The Effects of Uncertainty on the Informativeness of Earnings: Evidence from the Insurance Industry in the Wake of Catastrophic Events

Posted: 21 Apr 2001

See all articles by Theodore E. Christensen

Theodore E. Christensen

University of Georgia - J.M. Tull School of Accounting; University of Georgia

Abstract

This study examines the effects of uncertainty associated with large-scale catastrophes on the informativeness of earnings announcements by property and casualty insurers. It contributes to the literature on the effects of uncertainty on the informativeness of earnings announcements by distinguishing between: (1) uncertainty due to exogenous events that obscure the firm's future prospects, and (2) uncertainty due to noise in earnings. Results suggest that heightened uncertainty associated with exposure to catastrophe losses is significantly positively associated with the market's response to earnings reports, even after controlling for uncertainty due to noise in earnings. This implies that during periods of high uncertainty, investors find earnings information more useful in assessing the future prospects of the firm.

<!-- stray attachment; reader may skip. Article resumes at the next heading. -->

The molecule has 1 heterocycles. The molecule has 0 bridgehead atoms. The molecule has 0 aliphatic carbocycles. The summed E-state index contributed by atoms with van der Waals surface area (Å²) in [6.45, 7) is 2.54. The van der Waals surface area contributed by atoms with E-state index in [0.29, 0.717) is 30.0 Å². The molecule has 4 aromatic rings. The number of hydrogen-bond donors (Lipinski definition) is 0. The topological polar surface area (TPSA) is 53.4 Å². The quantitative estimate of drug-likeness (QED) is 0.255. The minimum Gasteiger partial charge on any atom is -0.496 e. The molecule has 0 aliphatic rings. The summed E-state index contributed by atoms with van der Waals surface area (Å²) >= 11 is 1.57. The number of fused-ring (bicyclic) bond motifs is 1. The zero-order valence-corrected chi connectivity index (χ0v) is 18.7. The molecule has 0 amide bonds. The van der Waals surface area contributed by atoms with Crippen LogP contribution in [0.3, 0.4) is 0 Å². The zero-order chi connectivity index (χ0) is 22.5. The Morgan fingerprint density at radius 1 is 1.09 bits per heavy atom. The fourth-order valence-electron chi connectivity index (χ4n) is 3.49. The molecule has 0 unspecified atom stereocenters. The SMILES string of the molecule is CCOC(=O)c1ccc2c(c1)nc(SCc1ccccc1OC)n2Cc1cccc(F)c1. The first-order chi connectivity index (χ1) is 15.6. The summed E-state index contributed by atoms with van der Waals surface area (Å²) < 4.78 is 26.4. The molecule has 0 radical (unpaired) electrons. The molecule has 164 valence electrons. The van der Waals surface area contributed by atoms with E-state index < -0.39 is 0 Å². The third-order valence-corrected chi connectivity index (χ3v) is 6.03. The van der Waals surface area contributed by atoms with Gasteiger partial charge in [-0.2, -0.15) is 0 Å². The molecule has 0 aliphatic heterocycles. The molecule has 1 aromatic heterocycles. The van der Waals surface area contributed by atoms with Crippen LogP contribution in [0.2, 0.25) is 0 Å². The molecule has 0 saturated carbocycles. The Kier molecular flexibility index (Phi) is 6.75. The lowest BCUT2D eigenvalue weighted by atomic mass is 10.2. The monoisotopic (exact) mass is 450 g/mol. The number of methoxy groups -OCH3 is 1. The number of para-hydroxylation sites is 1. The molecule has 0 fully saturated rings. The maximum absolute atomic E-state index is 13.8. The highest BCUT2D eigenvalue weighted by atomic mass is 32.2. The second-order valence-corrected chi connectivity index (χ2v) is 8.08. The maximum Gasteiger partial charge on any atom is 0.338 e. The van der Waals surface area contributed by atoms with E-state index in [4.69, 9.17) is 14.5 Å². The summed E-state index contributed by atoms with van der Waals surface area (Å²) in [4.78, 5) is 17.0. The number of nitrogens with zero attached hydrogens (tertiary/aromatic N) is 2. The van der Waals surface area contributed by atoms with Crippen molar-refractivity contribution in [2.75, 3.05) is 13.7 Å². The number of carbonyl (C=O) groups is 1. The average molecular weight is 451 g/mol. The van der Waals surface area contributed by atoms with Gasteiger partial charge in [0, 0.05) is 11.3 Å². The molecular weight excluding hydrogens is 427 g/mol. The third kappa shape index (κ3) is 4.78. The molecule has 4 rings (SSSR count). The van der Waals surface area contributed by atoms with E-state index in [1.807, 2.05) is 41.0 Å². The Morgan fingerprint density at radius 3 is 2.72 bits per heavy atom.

Keywords: Information content; Uncertainty; Property and casualty insurance; Catastrophe

JEL Classification: D80, G22, M41

Suggested Citation

Christensen, Theodore E., The Effects of Uncertainty on the Informativeness of Earnings: Evidence from the Insurance Industry in the Wake of Catastrophic Events. Available at SSRN: https://ssrn.com/abstract=261879

Theodore E. Christensen (Contact Author)

University of Georgia - J.M. Tull School of Accounting ( email )

Athens, GA 30602
United States

University of Georgia ( email )

Athens, GA
United States

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